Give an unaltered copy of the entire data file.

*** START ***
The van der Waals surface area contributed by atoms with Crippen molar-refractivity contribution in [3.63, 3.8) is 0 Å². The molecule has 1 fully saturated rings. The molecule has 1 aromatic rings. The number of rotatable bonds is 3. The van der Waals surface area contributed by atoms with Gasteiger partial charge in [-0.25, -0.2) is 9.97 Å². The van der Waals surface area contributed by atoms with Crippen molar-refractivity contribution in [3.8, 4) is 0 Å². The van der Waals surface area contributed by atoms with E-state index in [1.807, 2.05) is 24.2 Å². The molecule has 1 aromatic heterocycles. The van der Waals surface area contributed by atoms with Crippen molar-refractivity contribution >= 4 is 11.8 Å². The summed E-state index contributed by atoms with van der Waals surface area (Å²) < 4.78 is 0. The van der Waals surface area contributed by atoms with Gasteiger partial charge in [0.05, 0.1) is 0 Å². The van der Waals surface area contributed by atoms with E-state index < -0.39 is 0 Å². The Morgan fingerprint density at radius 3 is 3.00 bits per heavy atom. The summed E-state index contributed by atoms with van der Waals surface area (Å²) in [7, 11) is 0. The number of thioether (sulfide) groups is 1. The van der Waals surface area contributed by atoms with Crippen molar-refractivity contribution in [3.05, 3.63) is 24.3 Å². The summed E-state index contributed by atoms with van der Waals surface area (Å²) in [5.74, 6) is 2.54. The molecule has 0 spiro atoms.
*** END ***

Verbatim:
The van der Waals surface area contributed by atoms with Crippen molar-refractivity contribution in [3.63, 3.8) is 0 Å². The molecule has 1 fully saturated rings. The molecule has 1 aromatic rings. The number of rotatable bonds is 3. The van der Waals surface area contributed by atoms with Gasteiger partial charge in [-0.25, -0.2) is 9.97 Å². The van der Waals surface area contributed by atoms with Crippen molar-refractivity contribution in [3.8, 4) is 0 Å². The van der Waals surface area contributed by atoms with E-state index in [1.807, 2.05) is 24.2 Å². The molecule has 1 aromatic heterocycles. The van der Waals surface area contributed by atoms with Crippen molar-refractivity contribution >= 4 is 11.8 Å². The summed E-state index contributed by atoms with van der Waals surface area (Å²) < 4.78 is 0. The van der Waals surface area contributed by atoms with Gasteiger partial charge in [0.05, 0.1) is 0 Å². The van der Waals surface area contributed by atoms with E-state index < -0.39 is 0 Å². The Morgan fingerprint density at radius 3 is 3.00 bits per heavy atom. The summed E-state index contributed by atoms with van der Waals surface area (Å²) in [7, 11) is 0. The number of thioether (sulfide) groups is 1. The van der Waals surface area contributed by atoms with Crippen molar-refractivity contribution in [3.05, 3.63) is 24.3 Å². The summed E-state index contributed by atoms with van der Waals surface area (Å²) in [5.74, 6) is 2.54. The molecule has 0 spiro atoms.